The following podcast is by Mr Jim Koewler, elder law and special needs attorney, helping and protecting those who need long term care. And Welcome back to answers for elders podcast network with elder law attorney in the State of Ohio, Mr Jim Koewler, from the Koewler law firm, and his website is www dot protecting seniors.com. And we’ve been talking about preparing for long term care and really how do you do that? And Jim, do you want to give us a little bit of a summary at before we go into our final segment? Sure, sure, so we’re talking about protecting your assets now because you’re worried about long term care in your future. So that there’s three strategies. You can do nothing, you can buy insurance. Can you have assets away? In segment in segment to, we talked a lot about to do nothing. And segment three, in part of two and three, we talked about buying insurance and then in three we started talking about giving assets away. There are two ways to give ask boy, I guess dumb luck landed on the right slide just by holding the right button. Hey, the you can give assets away now, while you’re healthy. Uh Huh, before you need care, because you can. We’re talking about preplanning here. You worried about here. You’re not needing care yet. Okay, you can give give gifts away, and this is called gifting. You’re giving things away, so it is a gift and medicates mine, an improper transfer, they call it. Okay, you can give them directly to someone or to a charity or, yeah, I mean anyone will take your money. I suppose. You can give the gift to anyone, or you can use an irrevocable trust so that controls it while you’re still alive or some other controlling date. Okay, we talked about the trust and the the criteria we’ve been using, and you’ll see it on the trust screen here. The cost to implement the strategy, the risk added by the strategy, and this is a financial risk added by the strategy, the convenience of using the strategy. Main how much control do you maintain over your money, excuse me, and the likelood of protecting your assets. Those the criteria we’ve been using to all the comparisons and our last discussion is on direct gifts, and then we’ll probably tire thing together and try to summarize. Okay. So the direct gifts are gifts usually to your children. Could be to your grandchildren, niece nephew, could be to a charity. Okay, if you give money weight outside the family, do not expect to Gett you have it back. I don’t care how badly you need it. I don’t think you’re going to expect to get it back in the family. It depends. That depends on your family. Okay, if my mother were to give assets to me or my sister’s I would be very surprised if we didn’t give them back should she need them. Okay, okay, there now you may have to be careful and how you do that so as not to create an Issio of Medicaid problem, but that’s something that where you should get help from an outlaw attorney. Right, okay, and I think before you make a direct gift you got to get help from an outlaw attorney. If you’re in Ohio, please call me. If you’re in another state, please look up an outlaw attorney through the National Academy of Outlaw Attorneys and AELA DOT org. We something call it Nayla, rather ungraceful waited thing to call it, but it fits the letters. Okay, Nayla Dot Org will have a find an attorney button. Once you find them, that will find a NYLAM members. Go check the individual websites and see if long term care is really what they focus on. All you could do is join Nayla to get on there on a state planning attorney. Someone writes wills and powers of attorney and doesn’t do long term care can be an Outa law attorney by joining. Okay. So so look for look through the directory to someone who really does long term care. You may have to file a title document. If it’s the house or a car. You may have to do the paperwork at your financial house in order to change the name on Accounter, have them open a new account and move stuff over. Okay, if you if you have stock directly from the company, you got to do the paperwork to tell the company, Hey, here’s the new owner of the stock. Okay, but still that’s let’s low cost, right. You can pop hire somebody to do it or not, but still low cost. Okay, the risk advertise strategy is high. You’re given this up and they can spend it, they can squander it or they can own it and then get into a car accident and injure Lebron James’s kid and get sued for everything they’ve got. And since what they’ve got now includes what you gave them, that’s at risk. True, okay. Or they could get divorced. Now, in theory at least, you know Ohio, but my suspicion is this is probably true across most are all the states. Gifts from family are not included in divorce proceedings. If spouse one gets money from family, spouse to can’t put a claim on it and fight it through the divorce court. That is gift inside the family. Spouse to doesn’t get a shot at it and divorce. But like with all litigation, most divorces and in negotiation rather than litigation, it doesn’t go to court. It simply gets blessed in court because they worked out in a conference room right. So in a conference room it’s all at risk. Hey, you got money, you want to you want me to go away. I want some of that money. I don’t care where it came from, I want some of that money. So the risk is high. Okay, the convenience is low. You’ve given it away. You’ve got to go through the Houseles to give it away. So giving it away is relatively convenient. But what happens to it after that and can be completely it ain’t yours. You can’t touch it, it’s gone. You don’t know what they’re doing with it and you you can ask, but they have the right to tell you no, I’m not going to tell you. Okay, right control over the money. At least what you gave away is it’s beyond low zero. You gave it up. You can ask them to invest in particular way. You can ask them to give it to particularly charity, you can ask them to hold it for someone you want to have it later in life, to say a grandchild, for education, and maybe they will listen to you, but they are an obligated to do so. They now okay, and the likelihoit of protecting those assets is moderate, again because of the need to go five years before we ask for medicates help. If you don’t make it through the five years, then everything you gave away is going to be counted against you before you’re eligible to get full medicaid coverage. That’s why it’s moderate. In addition, if the person, and we talked about this a little bit, if the person gives it back to you, you’ve now maybe blown a hole your whole plan because of the state wants to really be aggressive. Oh, obviously you can get that back, so we’re going to count it all as effectually own it. Correct. Okay, so it’s a huge problem. So that is how we compare the criteria that I’ve set out. What’s high cost us to implement, what’s low cost, what’s convenient, what’s not? What allows you to keep control of your money. The choice of what you want to do going forward may depend on those criteria and what you want out of your money, your peace of mind and your life. I can’t tell you which is the right way, because what might be the right way for me is probably not going to be the right way for you. There’s only four or five choices here. You know, traditional insurance assets, tight insurance, direct gift to somebody, gifts into a trust. So I guess there’s five choices. Do nothing of those four. Yeah, but still what you Choo and you can mix a match. By the way, okay, what you choose to do is yours. It’s your personal money, it’s your peace of mind and what I tell people on whether the plan ahead is how well, are you sleeping at night? If you’re losing sleep worrying about this, then do something. If you would lose more sleep by doing something, giving away to a trust, giving it to your kids, paying long term care insurance premiums or life premiums for a policy that has long term care insurance on it. If you don’t like the idea of giving up control at all, that you don’t like the idea of paying an insurance premium, fine, don’t do anything. Just remember planned me. Should you need long term care later, seek out an not the law attorney. We can, based on my experience in Ohio, save roughly forty percent of what you’ve got. But until you needed care, you had complete control and you were as happy as you were going to be again. That happiness is for personal okay. So I’m not going to say this is going to make you happy exact of unhappy people, okay, but you’ve made your own personal choice and carried it out and that’s great. That’s what it what for you. Yeah, you know, this is really interesting because obviously there’s so many ways in which you can use utilize trust, you can utilize gifts, but every single situation it’s unique to everyone and obviously consulting an elder law attorney that understands what long term cares about what your care plan maybe in the future, depending on what your you know, situation is, and and it may be for the fact that you know, maybe husband has Alzheimer’s and you know wife is very healthy and worried about the fact of losing their home. Are Different things like that. So every situation is unique, gem and I am so grateful that you taken the time to go through this with us, because so often we just don’t realize what we’re you know, what all is there? I mean and and obviously there’s no but there’s no cookie cutter solutions. It’s it’s everything is unique. And in addition, in addition, yeah, while Medicaid is very, very similar from state to stay. HMM, it is not identical. Right. The feller government sets the framework, but every state can have their own little criteria as long as they stay within the guard rails. In addition into that, trusts are state animals. Okay, so what is necessary for a trust in Ohio? May? It’s got to be, so, excuse me, P I got to be similar to what’s necessary for a trust in Washington. But right have some different nuances. Okay, so, so look for someone who works in your state before you do any of this. Yes, yes, well, this is really, really good information and for each and every one of you that are interested in working with Jim or an elder law attorney, please go to Naela. If you live outside of Ohio, Dot Org and AELA DOT org. But if you’re in the state of Ohio, a gym where you located and tell us a little bit about your your your realm of practice. Okay, I’m in Richfield, for those who don’t remember, where the Cavs used to play. That’s halfway between Cleveland and Akron. Okay, ‘m in near the northeast corner of Ohio, but I have clients all over Ohio. That’s right. Ohio is similar, and I say similar, it’s supposed to be identical, but the way Jiaga Medicaid views are rule, in the way Portans to Medicaid use it rule, even though the right next to each other could be different. I’ve even had two people whose desks are next to each other view the rules differently, but the the language of the rules of the same. And I have a clients as far away as the Michigan Indiana corner of the state. I’ve had clients down your Cincinnati is. Yeah, I can help her go technology and a zoom. We can actually work with clients throughout and, just like we do, an answer for elders and we are against. So grateful to you for breaking all this down. I think it’s really important that we you know that you pay attention as soon as possible to prepare, you know, for the future and be in an inevitable and if not, you know there’s a lot of fallback if you don’t. So, Jim, thank you. Go back and go back and check our podcast on powers of attorney. Yes, messing with your money. A good power attorney is a big part of planning head for long term care. Boy, that’s a very good point and I couldn’t agree with you more. So. Thank you, Jim. I’m very excited to learn about this and again for everyone, this presentation will be up on our youtube channel, so stay tuned. State of Ohio residents, you have a friend to help you navigate long term care while protecting your assets. You can reach Jim at www dot protecting seniorscom or just email him at j Koewler afe. That’s j Taylor AFE at Protecting Seniorscom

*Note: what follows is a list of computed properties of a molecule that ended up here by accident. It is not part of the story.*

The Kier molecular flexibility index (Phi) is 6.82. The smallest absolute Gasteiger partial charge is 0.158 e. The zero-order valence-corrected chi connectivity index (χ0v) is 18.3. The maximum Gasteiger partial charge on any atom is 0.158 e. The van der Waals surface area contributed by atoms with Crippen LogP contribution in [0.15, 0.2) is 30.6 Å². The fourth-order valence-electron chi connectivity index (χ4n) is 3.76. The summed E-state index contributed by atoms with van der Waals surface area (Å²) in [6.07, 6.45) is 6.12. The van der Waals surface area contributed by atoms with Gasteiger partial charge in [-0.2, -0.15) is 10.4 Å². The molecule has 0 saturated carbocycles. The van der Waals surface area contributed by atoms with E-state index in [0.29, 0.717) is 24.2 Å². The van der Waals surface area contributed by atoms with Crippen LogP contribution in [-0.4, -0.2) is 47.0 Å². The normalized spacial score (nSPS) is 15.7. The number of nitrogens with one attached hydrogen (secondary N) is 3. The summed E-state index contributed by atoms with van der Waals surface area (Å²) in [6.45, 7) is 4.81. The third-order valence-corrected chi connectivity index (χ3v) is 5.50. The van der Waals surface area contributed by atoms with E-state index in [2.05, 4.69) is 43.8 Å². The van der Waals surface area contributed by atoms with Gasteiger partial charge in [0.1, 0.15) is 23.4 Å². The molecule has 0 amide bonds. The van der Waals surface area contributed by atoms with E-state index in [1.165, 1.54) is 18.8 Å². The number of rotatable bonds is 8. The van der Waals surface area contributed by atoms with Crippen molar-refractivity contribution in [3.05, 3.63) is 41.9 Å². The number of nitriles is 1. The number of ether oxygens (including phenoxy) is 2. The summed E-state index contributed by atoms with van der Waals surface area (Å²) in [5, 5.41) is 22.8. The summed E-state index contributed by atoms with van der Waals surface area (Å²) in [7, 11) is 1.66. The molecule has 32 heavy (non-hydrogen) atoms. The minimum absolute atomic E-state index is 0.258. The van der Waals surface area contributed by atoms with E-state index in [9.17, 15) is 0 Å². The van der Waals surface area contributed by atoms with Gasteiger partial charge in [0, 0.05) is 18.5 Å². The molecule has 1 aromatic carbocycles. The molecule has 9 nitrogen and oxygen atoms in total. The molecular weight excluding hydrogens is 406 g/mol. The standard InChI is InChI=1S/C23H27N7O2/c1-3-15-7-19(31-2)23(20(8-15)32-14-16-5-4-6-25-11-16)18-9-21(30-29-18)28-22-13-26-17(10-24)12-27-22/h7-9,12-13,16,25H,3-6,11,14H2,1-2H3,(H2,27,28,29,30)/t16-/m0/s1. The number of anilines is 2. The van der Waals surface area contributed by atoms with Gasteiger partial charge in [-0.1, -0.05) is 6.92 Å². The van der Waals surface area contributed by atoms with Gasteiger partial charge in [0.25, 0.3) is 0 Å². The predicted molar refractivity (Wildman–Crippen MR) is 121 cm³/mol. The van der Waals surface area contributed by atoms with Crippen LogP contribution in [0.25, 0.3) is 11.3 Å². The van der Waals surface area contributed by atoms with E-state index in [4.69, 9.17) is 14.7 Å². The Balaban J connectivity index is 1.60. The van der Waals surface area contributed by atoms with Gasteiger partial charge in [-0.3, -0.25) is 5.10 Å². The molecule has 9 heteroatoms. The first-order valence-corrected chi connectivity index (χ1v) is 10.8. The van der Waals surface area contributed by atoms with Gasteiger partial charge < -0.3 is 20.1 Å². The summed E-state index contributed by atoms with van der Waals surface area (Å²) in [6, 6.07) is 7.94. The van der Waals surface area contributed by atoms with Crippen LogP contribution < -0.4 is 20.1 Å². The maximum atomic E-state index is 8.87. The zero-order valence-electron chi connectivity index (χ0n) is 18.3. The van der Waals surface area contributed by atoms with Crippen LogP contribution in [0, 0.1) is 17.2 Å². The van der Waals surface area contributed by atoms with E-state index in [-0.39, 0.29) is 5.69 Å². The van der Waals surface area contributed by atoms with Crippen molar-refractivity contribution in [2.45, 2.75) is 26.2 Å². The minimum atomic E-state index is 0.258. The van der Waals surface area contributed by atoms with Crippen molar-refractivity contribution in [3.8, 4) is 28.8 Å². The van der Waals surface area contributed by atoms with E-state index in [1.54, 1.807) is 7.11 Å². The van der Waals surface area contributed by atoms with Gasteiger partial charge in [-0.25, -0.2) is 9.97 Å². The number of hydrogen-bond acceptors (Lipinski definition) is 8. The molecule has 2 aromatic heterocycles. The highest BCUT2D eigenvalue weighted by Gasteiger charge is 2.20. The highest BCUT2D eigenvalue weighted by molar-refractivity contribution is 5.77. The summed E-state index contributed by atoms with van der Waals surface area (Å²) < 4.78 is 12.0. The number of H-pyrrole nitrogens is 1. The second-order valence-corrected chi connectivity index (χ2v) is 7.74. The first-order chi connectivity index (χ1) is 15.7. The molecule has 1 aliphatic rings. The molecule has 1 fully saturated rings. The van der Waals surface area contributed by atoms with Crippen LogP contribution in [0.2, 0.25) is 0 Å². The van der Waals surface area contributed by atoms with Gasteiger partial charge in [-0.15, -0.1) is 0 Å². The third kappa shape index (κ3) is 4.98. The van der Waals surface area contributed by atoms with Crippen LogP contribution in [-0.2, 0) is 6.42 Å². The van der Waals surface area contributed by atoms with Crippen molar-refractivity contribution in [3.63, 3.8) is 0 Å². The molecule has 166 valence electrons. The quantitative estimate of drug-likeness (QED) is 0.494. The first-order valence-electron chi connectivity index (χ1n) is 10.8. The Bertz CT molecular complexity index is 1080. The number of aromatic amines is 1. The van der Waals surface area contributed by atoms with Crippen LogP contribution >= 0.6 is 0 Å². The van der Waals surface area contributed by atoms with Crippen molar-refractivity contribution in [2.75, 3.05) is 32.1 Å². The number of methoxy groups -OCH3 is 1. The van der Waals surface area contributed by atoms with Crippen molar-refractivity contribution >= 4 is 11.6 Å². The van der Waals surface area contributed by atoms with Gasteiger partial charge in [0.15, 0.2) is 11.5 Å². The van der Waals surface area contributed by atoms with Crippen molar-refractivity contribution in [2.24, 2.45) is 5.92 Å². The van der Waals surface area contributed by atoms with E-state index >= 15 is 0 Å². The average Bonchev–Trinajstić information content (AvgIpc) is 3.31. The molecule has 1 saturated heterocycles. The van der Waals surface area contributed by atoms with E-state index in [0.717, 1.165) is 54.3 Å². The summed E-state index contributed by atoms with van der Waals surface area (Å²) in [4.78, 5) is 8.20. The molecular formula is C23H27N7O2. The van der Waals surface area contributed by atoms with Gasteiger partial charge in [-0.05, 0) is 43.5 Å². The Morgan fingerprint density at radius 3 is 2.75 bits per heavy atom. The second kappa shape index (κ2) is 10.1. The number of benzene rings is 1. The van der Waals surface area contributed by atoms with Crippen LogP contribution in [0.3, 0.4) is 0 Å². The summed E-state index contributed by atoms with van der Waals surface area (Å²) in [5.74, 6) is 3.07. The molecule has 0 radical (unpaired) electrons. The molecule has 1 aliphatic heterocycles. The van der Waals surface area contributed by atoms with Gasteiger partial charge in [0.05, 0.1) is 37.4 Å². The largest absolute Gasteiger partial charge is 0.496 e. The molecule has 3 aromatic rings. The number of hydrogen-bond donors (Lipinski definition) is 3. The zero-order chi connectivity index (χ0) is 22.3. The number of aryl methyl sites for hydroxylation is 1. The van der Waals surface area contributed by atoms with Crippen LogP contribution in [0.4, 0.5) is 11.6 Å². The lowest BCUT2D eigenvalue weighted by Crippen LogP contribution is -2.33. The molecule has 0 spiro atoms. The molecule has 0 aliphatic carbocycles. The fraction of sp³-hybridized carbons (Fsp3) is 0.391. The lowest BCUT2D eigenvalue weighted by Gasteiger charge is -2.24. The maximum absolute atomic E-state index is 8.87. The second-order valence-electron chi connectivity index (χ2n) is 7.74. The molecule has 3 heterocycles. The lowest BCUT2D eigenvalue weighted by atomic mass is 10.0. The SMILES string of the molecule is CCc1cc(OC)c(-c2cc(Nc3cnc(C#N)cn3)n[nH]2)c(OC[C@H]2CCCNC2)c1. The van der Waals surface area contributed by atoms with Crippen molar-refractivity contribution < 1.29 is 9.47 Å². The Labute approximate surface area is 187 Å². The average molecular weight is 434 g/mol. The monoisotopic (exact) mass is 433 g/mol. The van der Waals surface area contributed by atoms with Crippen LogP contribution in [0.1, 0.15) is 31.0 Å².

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Founder and CEO of Answers for Elders, Inc., Suzanne Newman proclaims often, “Caring for my mom was the hardest thing I ever have done, but it was also my greatest privilege.” Following a career of over 25 years in sales, media, and marketing management, Suzanne Newman found herself on a 6-year journey caring for her mother. Her trials and tribulations as a family caregiver inspired an impassioned life mission outside of the corporate world to revolutionize the journey that so many other American families also find themselves on. In 2009, she became the founder and CEO of Answers for Elders, Inc., subsequently hosting hundreds of radio segments and podcasts, as well as authoring her first book. Suzanne and Answers for Elders, Inc. have spent 14 years, and counting, committed to helping families and seniors along their caregiving journeys by providing education, resources, and support. Each week on the Answers for Elders podcast, Suzanne is joined by vetted professional experts in over 65 categories including Health & Wellness, Life Changes, Living Options, Money, Law, and more. Suzanne lives in Edmonds, Washington with her husband, Keith, and their two doodle dogs, Whidbey and Skagit.